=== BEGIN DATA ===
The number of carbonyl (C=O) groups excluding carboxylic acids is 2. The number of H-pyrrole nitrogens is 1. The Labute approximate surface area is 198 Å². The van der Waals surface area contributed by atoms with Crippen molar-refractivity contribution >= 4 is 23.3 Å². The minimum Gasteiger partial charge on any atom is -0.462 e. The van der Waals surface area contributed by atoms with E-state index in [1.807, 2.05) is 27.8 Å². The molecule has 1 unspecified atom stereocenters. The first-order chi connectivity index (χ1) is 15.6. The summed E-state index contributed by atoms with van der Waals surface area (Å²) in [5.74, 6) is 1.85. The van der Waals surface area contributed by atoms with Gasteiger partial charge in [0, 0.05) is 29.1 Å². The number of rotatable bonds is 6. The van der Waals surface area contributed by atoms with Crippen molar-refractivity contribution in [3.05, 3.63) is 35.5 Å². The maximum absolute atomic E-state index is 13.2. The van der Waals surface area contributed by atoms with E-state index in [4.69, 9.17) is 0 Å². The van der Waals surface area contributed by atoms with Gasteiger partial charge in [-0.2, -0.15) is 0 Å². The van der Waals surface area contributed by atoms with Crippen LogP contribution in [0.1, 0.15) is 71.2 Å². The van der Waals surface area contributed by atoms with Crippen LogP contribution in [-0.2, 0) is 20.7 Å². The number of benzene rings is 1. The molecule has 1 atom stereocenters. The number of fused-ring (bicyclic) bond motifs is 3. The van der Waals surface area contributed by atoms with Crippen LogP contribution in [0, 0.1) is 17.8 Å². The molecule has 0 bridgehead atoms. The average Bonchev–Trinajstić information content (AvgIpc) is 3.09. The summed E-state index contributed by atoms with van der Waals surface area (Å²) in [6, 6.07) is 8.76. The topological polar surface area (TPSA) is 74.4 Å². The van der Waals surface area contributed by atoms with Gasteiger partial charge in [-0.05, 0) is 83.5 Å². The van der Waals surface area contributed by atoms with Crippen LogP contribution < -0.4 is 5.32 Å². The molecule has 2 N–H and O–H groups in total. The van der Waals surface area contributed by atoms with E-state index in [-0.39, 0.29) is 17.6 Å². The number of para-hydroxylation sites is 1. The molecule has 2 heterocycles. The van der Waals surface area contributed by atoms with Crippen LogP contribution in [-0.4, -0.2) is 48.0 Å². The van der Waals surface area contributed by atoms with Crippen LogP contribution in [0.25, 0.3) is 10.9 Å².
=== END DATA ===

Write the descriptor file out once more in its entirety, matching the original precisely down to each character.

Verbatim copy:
The number of carbonyl (C=O) groups excluding carboxylic acids is 2. The number of H-pyrrole nitrogens is 1. The Labute approximate surface area is 198 Å². The van der Waals surface area contributed by atoms with Crippen molar-refractivity contribution >= 4 is 23.3 Å². The minimum Gasteiger partial charge on any atom is -0.462 e. The van der Waals surface area contributed by atoms with E-state index in [1.807, 2.05) is 27.8 Å². The molecule has 1 unspecified atom stereocenters. The first-order chi connectivity index (χ1) is 15.6. The summed E-state index contributed by atoms with van der Waals surface area (Å²) in [5.74, 6) is 1.85. The van der Waals surface area contributed by atoms with Gasteiger partial charge in [0, 0.05) is 29.1 Å². The number of rotatable bonds is 6. The van der Waals surface area contributed by atoms with Crippen molar-refractivity contribution in [3.05, 3.63) is 35.5 Å². The maximum absolute atomic E-state index is 13.2. The van der Waals surface area contributed by atoms with E-state index in [4.69, 9.17) is 0 Å². The van der Waals surface area contributed by atoms with Gasteiger partial charge in [-0.2, -0.15) is 0 Å². The van der Waals surface area contributed by atoms with Crippen LogP contribution in [0.1, 0.15) is 71.2 Å². The van der Waals surface area contributed by atoms with Crippen LogP contribution in [-0.2, 0) is 20.7 Å². The number of benzene rings is 1. The molecule has 1 atom stereocenters. The number of fused-ring (bicyclic) bond motifs is 3. The van der Waals surface area contributed by atoms with Crippen LogP contribution in [0, 0.1) is 17.8 Å². The molecule has 0 bridgehead atoms. The average Bonchev–Trinajstić information content (AvgIpc) is 3.09. The summed E-state index contributed by atoms with van der Waals surface area (Å²) in [6, 6.07) is 8.76. The topological polar surface area (TPSA) is 74.4 Å². The van der Waals surface area contributed by atoms with Gasteiger partial charge in [-0.05, 0) is 83.5 Å². The van der Waals surface area contributed by atoms with Crippen LogP contribution < -0.4 is 5.32 Å². The molecule has 2 N–H and O–H groups in total. The van der Waals surface area contributed by atoms with E-state index in [-0.39, 0.29) is 17.6 Å². The number of para-hydroxylation sites is 1. The molecule has 2 heterocycles. The van der Waals surface area contributed by atoms with Crippen LogP contribution in [-0.4, -0.2) is 48.0 Å². The van der Waals surface area contributed by atoms with Crippen LogP contribution in [0.25, 0.3) is 10.9 Å².